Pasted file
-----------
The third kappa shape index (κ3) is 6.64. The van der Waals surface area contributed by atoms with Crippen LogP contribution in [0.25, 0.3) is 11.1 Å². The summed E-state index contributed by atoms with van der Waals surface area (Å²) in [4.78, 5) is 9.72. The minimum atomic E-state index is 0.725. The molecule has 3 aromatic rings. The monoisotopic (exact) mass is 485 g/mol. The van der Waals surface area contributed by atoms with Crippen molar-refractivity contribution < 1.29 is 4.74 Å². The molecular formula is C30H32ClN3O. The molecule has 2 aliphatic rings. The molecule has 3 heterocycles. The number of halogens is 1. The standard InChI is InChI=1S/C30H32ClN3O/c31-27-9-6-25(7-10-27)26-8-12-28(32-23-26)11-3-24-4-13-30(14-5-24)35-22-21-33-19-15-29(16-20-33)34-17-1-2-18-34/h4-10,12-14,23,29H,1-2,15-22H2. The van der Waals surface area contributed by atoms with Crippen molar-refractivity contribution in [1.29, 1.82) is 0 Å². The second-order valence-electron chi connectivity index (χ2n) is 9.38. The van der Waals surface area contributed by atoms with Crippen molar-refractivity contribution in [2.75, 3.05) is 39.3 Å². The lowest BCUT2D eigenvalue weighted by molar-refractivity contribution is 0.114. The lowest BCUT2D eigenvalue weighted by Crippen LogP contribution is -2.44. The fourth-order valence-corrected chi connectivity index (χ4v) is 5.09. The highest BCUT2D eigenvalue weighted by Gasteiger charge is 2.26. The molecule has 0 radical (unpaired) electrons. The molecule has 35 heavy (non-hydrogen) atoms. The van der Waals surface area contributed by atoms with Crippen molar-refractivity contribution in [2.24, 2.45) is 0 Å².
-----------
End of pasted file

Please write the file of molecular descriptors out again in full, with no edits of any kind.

The third kappa shape index (κ3) is 6.64. The van der Waals surface area contributed by atoms with Crippen LogP contribution in [0.25, 0.3) is 11.1 Å². The summed E-state index contributed by atoms with van der Waals surface area (Å²) in [4.78, 5) is 9.72. The minimum atomic E-state index is 0.725. The molecule has 3 aromatic rings. The monoisotopic (exact) mass is 485 g/mol. The van der Waals surface area contributed by atoms with Crippen molar-refractivity contribution < 1.29 is 4.74 Å². The molecular formula is C30H32ClN3O. The molecule has 2 aliphatic rings. The molecule has 3 heterocycles. The number of halogens is 1. The standard InChI is InChI=1S/C30H32ClN3O/c31-27-9-6-25(7-10-27)26-8-12-28(32-23-26)11-3-24-4-13-30(14-5-24)35-22-21-33-19-15-29(16-20-33)34-17-1-2-18-34/h4-10,12-14,23,29H,1-2,15-22H2. The van der Waals surface area contributed by atoms with Crippen molar-refractivity contribution in [1.29, 1.82) is 0 Å². The second-order valence-electron chi connectivity index (χ2n) is 9.38. The van der Waals surface area contributed by atoms with Crippen molar-refractivity contribution in [2.75, 3.05) is 39.3 Å². The lowest BCUT2D eigenvalue weighted by molar-refractivity contribution is 0.114. The lowest BCUT2D eigenvalue weighted by Crippen LogP contribution is -2.44. The fourth-order valence-corrected chi connectivity index (χ4v) is 5.09. The highest BCUT2D eigenvalue weighted by Gasteiger charge is 2.26. The molecule has 0 radical (unpaired) electrons. The molecule has 35 heavy (non-hydrogen) atoms. The van der Waals surface area contributed by atoms with Crippen molar-refractivity contribution in [2.24, 2.45) is 0 Å².